Just about the only thing you can guarantee in life is change. How can we learn to embrace it and become inspiring leaders?
Why effective leaders aren’t afraid to ask for help
Few things will help you progress your career as effectively as maintaining active and mutually supportive networks. When and why should we call on them for guidance and support?
Dr Erik Lithander, Pro Vice-Chancellor & Vice-President at Bristol University explains why asking for help makes us better leaders, why seeking the perspectives of people with different opinions to our own is critical, and the life-changing power of mentorship.
The ability to pick up the phone or fire off an email to a friend or colleague who may have experienced a similar situation to one you need help with, and asking them for guidance and advice is worth its weight in gold.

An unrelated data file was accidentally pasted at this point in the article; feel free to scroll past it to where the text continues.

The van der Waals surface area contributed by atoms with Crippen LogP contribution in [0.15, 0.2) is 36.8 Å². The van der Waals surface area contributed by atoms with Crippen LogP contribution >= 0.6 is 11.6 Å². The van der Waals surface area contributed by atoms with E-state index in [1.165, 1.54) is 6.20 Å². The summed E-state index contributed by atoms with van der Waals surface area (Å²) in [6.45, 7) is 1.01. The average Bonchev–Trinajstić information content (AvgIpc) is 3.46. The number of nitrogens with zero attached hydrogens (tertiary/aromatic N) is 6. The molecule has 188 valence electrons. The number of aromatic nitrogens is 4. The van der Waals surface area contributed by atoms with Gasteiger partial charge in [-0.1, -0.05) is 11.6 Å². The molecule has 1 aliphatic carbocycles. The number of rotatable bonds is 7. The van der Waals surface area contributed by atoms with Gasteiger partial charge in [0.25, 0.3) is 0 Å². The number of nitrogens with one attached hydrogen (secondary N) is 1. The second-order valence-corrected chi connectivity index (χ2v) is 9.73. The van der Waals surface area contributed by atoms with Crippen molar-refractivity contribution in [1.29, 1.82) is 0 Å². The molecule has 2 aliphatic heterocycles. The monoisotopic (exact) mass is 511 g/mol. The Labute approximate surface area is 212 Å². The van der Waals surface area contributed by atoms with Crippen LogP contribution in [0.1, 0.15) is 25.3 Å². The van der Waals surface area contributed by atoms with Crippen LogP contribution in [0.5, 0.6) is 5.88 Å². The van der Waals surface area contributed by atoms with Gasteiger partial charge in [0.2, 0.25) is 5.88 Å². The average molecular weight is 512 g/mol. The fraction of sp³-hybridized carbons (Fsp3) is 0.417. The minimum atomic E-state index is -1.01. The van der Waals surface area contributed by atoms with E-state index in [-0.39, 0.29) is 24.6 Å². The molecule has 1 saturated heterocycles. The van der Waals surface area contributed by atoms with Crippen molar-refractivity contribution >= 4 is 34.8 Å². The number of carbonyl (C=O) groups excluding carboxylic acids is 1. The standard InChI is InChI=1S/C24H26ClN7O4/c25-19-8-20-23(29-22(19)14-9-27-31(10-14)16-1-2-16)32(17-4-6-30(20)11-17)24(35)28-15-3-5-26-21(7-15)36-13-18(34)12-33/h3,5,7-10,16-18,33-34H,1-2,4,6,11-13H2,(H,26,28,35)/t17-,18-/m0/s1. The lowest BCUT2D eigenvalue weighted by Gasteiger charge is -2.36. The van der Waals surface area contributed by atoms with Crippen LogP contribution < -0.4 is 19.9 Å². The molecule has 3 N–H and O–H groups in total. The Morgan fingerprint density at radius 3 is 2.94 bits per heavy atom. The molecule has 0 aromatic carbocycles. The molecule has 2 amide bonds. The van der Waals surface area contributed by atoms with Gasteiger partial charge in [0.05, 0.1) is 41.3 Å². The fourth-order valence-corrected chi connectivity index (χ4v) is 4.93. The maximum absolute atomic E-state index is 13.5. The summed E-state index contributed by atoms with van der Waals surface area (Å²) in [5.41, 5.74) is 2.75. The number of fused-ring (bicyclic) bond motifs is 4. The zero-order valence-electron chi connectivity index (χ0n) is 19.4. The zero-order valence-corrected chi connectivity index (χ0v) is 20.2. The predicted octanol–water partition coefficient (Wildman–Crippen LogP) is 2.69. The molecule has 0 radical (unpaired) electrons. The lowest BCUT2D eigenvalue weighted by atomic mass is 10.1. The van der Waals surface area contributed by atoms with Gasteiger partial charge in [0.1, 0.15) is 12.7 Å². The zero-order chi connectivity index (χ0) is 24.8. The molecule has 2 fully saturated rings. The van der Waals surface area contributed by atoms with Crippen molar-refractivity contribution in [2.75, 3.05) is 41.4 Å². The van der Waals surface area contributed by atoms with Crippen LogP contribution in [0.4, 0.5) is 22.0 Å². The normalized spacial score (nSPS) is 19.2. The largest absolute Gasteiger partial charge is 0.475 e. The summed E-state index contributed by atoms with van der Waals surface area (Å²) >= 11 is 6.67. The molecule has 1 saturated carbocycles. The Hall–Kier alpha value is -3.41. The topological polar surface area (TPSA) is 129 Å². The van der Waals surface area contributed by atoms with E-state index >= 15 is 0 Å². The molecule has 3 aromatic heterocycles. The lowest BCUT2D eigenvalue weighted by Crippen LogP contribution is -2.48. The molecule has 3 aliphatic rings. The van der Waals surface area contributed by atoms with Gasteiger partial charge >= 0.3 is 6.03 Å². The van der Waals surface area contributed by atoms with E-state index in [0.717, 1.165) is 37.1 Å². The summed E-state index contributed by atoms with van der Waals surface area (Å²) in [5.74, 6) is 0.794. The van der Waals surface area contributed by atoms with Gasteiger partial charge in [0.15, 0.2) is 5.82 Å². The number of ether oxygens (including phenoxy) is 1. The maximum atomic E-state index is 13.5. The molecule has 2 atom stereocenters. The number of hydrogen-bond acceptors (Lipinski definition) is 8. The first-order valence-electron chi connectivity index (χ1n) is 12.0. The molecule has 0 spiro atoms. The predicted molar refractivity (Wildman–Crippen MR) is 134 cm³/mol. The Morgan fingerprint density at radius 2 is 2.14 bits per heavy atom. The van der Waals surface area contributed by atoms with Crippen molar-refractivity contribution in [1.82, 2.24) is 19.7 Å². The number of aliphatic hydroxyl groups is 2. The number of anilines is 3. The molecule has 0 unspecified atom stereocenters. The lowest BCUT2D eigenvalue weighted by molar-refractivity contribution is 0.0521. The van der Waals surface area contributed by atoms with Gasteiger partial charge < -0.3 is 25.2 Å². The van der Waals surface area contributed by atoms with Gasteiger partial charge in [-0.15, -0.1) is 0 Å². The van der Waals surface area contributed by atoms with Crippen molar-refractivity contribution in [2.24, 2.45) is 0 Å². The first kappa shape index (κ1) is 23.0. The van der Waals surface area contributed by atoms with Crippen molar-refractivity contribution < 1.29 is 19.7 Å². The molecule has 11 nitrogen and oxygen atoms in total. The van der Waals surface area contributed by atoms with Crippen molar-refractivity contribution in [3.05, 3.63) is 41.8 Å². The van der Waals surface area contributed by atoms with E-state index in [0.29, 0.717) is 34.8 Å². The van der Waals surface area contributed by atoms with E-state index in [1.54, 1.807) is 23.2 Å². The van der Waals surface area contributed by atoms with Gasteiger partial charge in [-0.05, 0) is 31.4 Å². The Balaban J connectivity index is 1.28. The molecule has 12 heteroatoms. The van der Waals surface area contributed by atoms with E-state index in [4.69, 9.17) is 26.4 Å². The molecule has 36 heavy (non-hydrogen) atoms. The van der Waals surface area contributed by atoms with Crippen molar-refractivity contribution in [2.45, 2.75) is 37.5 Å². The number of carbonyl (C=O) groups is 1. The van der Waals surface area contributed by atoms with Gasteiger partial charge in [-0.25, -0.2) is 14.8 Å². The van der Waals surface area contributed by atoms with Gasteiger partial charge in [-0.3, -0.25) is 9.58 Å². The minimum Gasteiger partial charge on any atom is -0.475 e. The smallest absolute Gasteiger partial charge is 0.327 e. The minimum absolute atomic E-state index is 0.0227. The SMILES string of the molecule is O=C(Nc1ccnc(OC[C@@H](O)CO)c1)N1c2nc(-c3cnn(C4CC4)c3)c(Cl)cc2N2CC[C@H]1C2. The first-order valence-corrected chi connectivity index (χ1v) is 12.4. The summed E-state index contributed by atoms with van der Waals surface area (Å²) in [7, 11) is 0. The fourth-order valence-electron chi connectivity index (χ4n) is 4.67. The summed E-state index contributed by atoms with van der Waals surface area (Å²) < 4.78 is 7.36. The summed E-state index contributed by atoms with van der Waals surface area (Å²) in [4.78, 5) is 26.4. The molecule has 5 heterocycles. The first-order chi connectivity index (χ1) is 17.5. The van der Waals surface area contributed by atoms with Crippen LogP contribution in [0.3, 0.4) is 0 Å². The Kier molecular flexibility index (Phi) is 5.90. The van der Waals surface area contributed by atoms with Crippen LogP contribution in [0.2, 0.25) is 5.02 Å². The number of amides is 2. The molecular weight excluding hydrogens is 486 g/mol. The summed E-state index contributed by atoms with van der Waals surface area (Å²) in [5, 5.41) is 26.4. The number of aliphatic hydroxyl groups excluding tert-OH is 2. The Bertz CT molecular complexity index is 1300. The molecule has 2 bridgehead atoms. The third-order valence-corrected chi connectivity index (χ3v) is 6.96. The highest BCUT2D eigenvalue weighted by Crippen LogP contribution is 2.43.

Ensuring that your networks are composed of a mix of cultural, political and social perspectives will make them even more powerful; it is important to hear the advice and perspectives of dissenting voices.
You will necessarily find that some people in your networks transition to becoming mentors, and you should go out of your way to make them feel appreciated. I have called upon my mentors at every stage of my career, and have sought their wise counsel at every critical juncture when a major decision about my future was at play.
Remember that receiving mentorship comes with an obligation to also providing it: keep your eyes open for junior colleagues who may benefit from the lessons of your own experiences. Some day, those junior colleagues may be in a position to help you in return. Think of it as a self-perpetuating ecosystem of support.
We move forward better when we all move forward together.
Developing networks and relationships with peers has always been an important part of successful leadership. Vice-Principal, External Relations at the University of Glasgow, explains why.
Career paths are not always clear. It’s highly likely that there will be times in almost every professional journey where the next step is not obvious. How should we face these difficult decisions?